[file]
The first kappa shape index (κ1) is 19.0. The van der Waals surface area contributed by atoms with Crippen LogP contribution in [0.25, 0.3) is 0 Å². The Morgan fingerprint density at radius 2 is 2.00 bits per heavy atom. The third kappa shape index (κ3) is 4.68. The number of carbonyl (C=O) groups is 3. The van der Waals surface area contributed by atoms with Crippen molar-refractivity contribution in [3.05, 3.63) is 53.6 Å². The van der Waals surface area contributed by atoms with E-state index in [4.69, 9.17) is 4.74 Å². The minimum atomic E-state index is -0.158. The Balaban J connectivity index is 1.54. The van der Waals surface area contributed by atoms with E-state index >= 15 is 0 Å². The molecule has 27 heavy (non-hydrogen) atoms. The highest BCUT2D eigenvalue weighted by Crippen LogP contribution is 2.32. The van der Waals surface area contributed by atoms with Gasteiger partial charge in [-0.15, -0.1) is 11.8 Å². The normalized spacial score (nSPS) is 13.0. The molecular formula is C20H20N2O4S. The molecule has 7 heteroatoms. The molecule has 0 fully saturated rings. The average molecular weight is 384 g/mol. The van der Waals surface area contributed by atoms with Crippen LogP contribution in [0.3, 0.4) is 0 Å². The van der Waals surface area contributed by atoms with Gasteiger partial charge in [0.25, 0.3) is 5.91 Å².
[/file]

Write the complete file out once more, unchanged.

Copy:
The first kappa shape index (κ1) is 19.0. The van der Waals surface area contributed by atoms with Crippen LogP contribution in [0.25, 0.3) is 0 Å². The Morgan fingerprint density at radius 2 is 2.00 bits per heavy atom. The third kappa shape index (κ3) is 4.68. The number of carbonyl (C=O) groups is 3. The van der Waals surface area contributed by atoms with Crippen molar-refractivity contribution in [3.05, 3.63) is 53.6 Å². The van der Waals surface area contributed by atoms with E-state index in [4.69, 9.17) is 4.74 Å². The minimum atomic E-state index is -0.158. The Balaban J connectivity index is 1.54. The van der Waals surface area contributed by atoms with E-state index >= 15 is 0 Å². The molecule has 27 heavy (non-hydrogen) atoms. The highest BCUT2D eigenvalue weighted by Crippen LogP contribution is 2.32. The van der Waals surface area contributed by atoms with Gasteiger partial charge in [-0.15, -0.1) is 11.8 Å². The normalized spacial score (nSPS) is 13.0. The molecular formula is C20H20N2O4S. The molecule has 7 heteroatoms. The molecule has 0 fully saturated rings. The average molecular weight is 384 g/mol. The van der Waals surface area contributed by atoms with Crippen LogP contribution in [0.3, 0.4) is 0 Å². The van der Waals surface area contributed by atoms with Gasteiger partial charge in [0.25, 0.3) is 5.91 Å².